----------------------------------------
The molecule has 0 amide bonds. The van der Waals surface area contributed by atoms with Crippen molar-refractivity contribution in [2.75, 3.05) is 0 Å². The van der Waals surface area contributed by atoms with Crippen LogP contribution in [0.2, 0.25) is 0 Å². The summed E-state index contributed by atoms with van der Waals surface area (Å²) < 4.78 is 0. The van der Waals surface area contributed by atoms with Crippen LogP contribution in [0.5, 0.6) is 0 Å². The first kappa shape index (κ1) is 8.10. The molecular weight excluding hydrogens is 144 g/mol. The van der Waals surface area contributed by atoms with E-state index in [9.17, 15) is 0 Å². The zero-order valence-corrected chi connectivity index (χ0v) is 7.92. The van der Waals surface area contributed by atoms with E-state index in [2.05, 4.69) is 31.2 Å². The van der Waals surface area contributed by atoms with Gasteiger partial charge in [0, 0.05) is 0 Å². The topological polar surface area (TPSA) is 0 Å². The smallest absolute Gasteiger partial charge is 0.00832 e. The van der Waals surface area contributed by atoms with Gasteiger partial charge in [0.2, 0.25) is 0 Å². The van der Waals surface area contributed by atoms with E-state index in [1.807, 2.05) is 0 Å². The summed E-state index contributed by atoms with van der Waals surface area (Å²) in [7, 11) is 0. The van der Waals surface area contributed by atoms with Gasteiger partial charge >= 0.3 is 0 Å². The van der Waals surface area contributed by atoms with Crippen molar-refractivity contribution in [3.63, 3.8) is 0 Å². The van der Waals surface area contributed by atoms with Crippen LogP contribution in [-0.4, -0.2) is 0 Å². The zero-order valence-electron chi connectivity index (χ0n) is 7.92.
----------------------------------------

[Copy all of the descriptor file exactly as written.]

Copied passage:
The molecule has 0 amide bonds. The van der Waals surface area contributed by atoms with Crippen molar-refractivity contribution in [2.75, 3.05) is 0 Å². The van der Waals surface area contributed by atoms with Crippen LogP contribution in [0.2, 0.25) is 0 Å². The summed E-state index contributed by atoms with van der Waals surface area (Å²) < 4.78 is 0. The van der Waals surface area contributed by atoms with Crippen LogP contribution in [0.5, 0.6) is 0 Å². The first kappa shape index (κ1) is 8.10. The molecular weight excluding hydrogens is 144 g/mol. The van der Waals surface area contributed by atoms with E-state index in [9.17, 15) is 0 Å². The zero-order valence-corrected chi connectivity index (χ0v) is 7.92. The van der Waals surface area contributed by atoms with E-state index in [2.05, 4.69) is 31.2 Å². The van der Waals surface area contributed by atoms with Gasteiger partial charge in [0, 0.05) is 0 Å². The topological polar surface area (TPSA) is 0 Å². The smallest absolute Gasteiger partial charge is 0.00832 e. The van der Waals surface area contributed by atoms with Gasteiger partial charge in [0.2, 0.25) is 0 Å². The van der Waals surface area contributed by atoms with E-state index in [1.807, 2.05) is 0 Å². The summed E-state index contributed by atoms with van der Waals surface area (Å²) in [7, 11) is 0. The van der Waals surface area contributed by atoms with Gasteiger partial charge >= 0.3 is 0 Å². The van der Waals surface area contributed by atoms with Crippen molar-refractivity contribution in [3.63, 3.8) is 0 Å². The van der Waals surface area contributed by atoms with Crippen LogP contribution in [-0.4, -0.2) is 0 Å². The zero-order valence-electron chi connectivity index (χ0n) is 7.92.